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Mesh adaptivity, heterogeneous modelling and resilience.

Realistic flow problems involving turbulence problems quickly require large-scale simulation capabilities. The most crucial aspect in these situations is the proper representation of small-scale flow structures in time-dependent transport problems. This must be accomplished with minimal dissipation, as errors accumulated at small scales may become dominant when propagated through large computational domains over long integration times. To reliably simulate turbulent flows with significant regions of separation requires schemes based on high-order accurate discretisations, e.g. spectral element methods. Such discretisation techniques offer sufficient accuracy and fast, nearly exponential convergence as well as large-scale parallelism and flexibility in prescribing mesh topology. An additional aspect of real flow problems is that simulations may in practice be heterogeneous, with different physical models and/or algorithms applied in different regions.

Flexibility in mesh topology is instrumental, as simulation accuracy depends strongly on the quality of the mesh, which in turn must be adjusted to the (a priori unknown) flow with potentially heterogeneous approaches. This is why mesh generation is considered to be a significant bottleneck in modern and future CFD. As more powerful HPC resources enable the simulation of complex, more realistic and industrially relevant flow problems, reliable mesh generation becomes more problematic, resulting in significant uncertainties in the simulation result. Although numerical uncertainties arise from many sources, including errors due to spatial and temporal discretisations or incomplete convergence, they can be minimised during the simulation by appropriate adaptation of the grid structure to the dynamic flow solution. Such automated mesh adaptivity, combining error estimation with dynamical refinement, is considered an essential feature for large-scale, computationally expensive simulations. It considerably improves the efficient use of resources, simplifies the grid generation and ensures a consistent accuracy (depending on the chosen measure) of the solution.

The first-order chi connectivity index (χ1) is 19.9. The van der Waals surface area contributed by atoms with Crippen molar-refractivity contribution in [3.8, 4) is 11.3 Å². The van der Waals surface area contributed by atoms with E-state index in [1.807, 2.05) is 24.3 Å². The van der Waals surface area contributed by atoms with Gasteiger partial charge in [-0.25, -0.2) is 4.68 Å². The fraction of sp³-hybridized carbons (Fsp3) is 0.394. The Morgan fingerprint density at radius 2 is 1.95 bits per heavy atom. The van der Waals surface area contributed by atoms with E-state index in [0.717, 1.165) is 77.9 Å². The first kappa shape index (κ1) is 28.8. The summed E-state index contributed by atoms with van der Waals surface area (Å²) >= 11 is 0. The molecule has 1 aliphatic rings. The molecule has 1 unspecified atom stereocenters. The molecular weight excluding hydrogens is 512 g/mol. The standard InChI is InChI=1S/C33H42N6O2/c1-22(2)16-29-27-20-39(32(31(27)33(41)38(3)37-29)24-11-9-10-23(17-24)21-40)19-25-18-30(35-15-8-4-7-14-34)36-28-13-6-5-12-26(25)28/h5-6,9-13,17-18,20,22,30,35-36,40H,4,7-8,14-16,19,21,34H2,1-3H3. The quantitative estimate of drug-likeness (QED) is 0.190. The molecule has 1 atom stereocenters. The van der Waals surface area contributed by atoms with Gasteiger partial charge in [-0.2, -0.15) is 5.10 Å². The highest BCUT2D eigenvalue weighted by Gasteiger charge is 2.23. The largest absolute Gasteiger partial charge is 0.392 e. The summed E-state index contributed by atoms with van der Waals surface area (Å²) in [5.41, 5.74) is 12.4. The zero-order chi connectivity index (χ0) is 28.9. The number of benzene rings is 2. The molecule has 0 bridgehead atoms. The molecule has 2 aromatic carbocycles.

With the number of computing cores expected to exceed 1 million on an exascale platform, the risk of hardware failures, either permanent or transient, becomes statistically significant. Indeed, some estimates predict the mean time between failures on an exascale platform to be on the order of minutes. This is a serious challenge that must be addressed both at the hardware and the algorithmic level. Regardless of the source of the fault, resilience requires the ability to recover, with some fidelity, the lost results. For this we shall pursue the development of low storage, low complexity models, formulated in-situ and executing in a mirror state at different nodes. If a node fails, these models can be activated to recover the lost solution and operators can be generated. While such a strategy may help recovery in cases where the hardware indicates a fault, we will additionally pursue the development of suitable error indicators to detect silent errors, e.g. bit-flips due to radiation or low power consumption. This combination, embedded into the key computational engine of the CFD models, will ensure fault tolerance and resilience even on very large platforms.

A final crucial aspect is flexibility in applying different physical models and/or solution algorithms to different flow regions, which enables more of the relevant flow physics in complex geometries to be captured at reasonable cost. Such heterogeneous computing combines different modelling methods like Reynolds-Averaged Navier-Stokes (RANS), Large-Eddy Simulation (LES) and Direct Numerical Simulations (DNS), embedding high-resolution zones computed with more costly algorithms within another calculation. Hybrid RANS-LES or RANS-DNS is a promising alternative for simulating problems of practical engineering interest.

Error control, mesh adaptivity, and heterogeneous modeling are recognised as essential aspects and important challenges for exascale CFD workflows.

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